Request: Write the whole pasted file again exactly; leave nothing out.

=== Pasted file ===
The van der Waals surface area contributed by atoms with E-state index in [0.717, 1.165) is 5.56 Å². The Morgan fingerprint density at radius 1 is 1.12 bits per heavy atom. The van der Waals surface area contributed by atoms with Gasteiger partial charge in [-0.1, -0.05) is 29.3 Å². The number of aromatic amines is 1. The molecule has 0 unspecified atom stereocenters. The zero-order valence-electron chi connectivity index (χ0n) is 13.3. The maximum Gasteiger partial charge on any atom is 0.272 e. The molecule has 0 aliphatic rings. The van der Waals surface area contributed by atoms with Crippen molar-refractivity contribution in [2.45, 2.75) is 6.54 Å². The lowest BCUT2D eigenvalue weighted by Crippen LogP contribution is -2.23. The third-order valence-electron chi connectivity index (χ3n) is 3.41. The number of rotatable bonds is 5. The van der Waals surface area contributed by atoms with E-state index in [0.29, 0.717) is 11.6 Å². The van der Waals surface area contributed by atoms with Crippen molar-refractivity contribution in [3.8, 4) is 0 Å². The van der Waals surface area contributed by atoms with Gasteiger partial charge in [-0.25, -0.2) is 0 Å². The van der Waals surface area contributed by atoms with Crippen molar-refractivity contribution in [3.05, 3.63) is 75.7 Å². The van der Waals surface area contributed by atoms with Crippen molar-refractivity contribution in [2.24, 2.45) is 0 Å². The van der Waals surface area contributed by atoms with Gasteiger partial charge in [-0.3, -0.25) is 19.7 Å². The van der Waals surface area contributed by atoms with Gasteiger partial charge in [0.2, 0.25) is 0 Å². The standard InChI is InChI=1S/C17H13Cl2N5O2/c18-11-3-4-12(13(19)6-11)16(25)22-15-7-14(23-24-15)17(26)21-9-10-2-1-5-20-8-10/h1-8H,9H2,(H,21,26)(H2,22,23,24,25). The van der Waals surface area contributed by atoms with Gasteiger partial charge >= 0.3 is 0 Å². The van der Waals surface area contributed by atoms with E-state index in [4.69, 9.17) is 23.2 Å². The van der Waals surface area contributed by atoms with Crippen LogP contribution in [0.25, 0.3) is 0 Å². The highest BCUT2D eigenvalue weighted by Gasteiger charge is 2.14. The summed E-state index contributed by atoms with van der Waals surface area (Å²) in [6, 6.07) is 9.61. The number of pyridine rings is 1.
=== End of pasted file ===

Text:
The van der Waals surface area contributed by atoms with E-state index in [0.717, 1.165) is 5.56 Å². The Morgan fingerprint density at radius 1 is 1.12 bits per heavy atom. The van der Waals surface area contributed by atoms with Gasteiger partial charge in [-0.1, -0.05) is 29.3 Å². The number of aromatic amines is 1. The molecule has 0 unspecified atom stereocenters. The zero-order valence-electron chi connectivity index (χ0n) is 13.3. The maximum Gasteiger partial charge on any atom is 0.272 e. The molecule has 0 aliphatic rings. The van der Waals surface area contributed by atoms with Crippen molar-refractivity contribution in [2.45, 2.75) is 6.54 Å². The lowest BCUT2D eigenvalue weighted by Crippen LogP contribution is -2.23. The third-order valence-electron chi connectivity index (χ3n) is 3.41. The number of rotatable bonds is 5. The van der Waals surface area contributed by atoms with E-state index in [0.29, 0.717) is 11.6 Å². The van der Waals surface area contributed by atoms with Crippen molar-refractivity contribution in [3.8, 4) is 0 Å². The van der Waals surface area contributed by atoms with Gasteiger partial charge in [-0.25, -0.2) is 0 Å². The van der Waals surface area contributed by atoms with Crippen molar-refractivity contribution in [3.05, 3.63) is 75.7 Å². The van der Waals surface area contributed by atoms with Crippen molar-refractivity contribution in [2.24, 2.45) is 0 Å². The van der Waals surface area contributed by atoms with Gasteiger partial charge in [-0.3, -0.25) is 19.7 Å². The van der Waals surface area contributed by atoms with Gasteiger partial charge in [0.2, 0.25) is 0 Å². The standard InChI is InChI=1S/C17H13Cl2N5O2/c18-11-3-4-12(13(19)6-11)16(25)22-15-7-14(23-24-15)17(26)21-9-10-2-1-5-20-8-10/h1-8H,9H2,(H,21,26)(H2,22,23,24,25). The van der Waals surface area contributed by atoms with Gasteiger partial charge >= 0.3 is 0 Å². The van der Waals surface area contributed by atoms with E-state index in [4.69, 9.17) is 23.2 Å². The van der Waals surface area contributed by atoms with Crippen LogP contribution in [0.25, 0.3) is 0 Å². The highest BCUT2D eigenvalue weighted by Gasteiger charge is 2.14. The summed E-state index contributed by atoms with van der Waals surface area (Å²) in [6, 6.07) is 9.61. The number of pyridine rings is 1.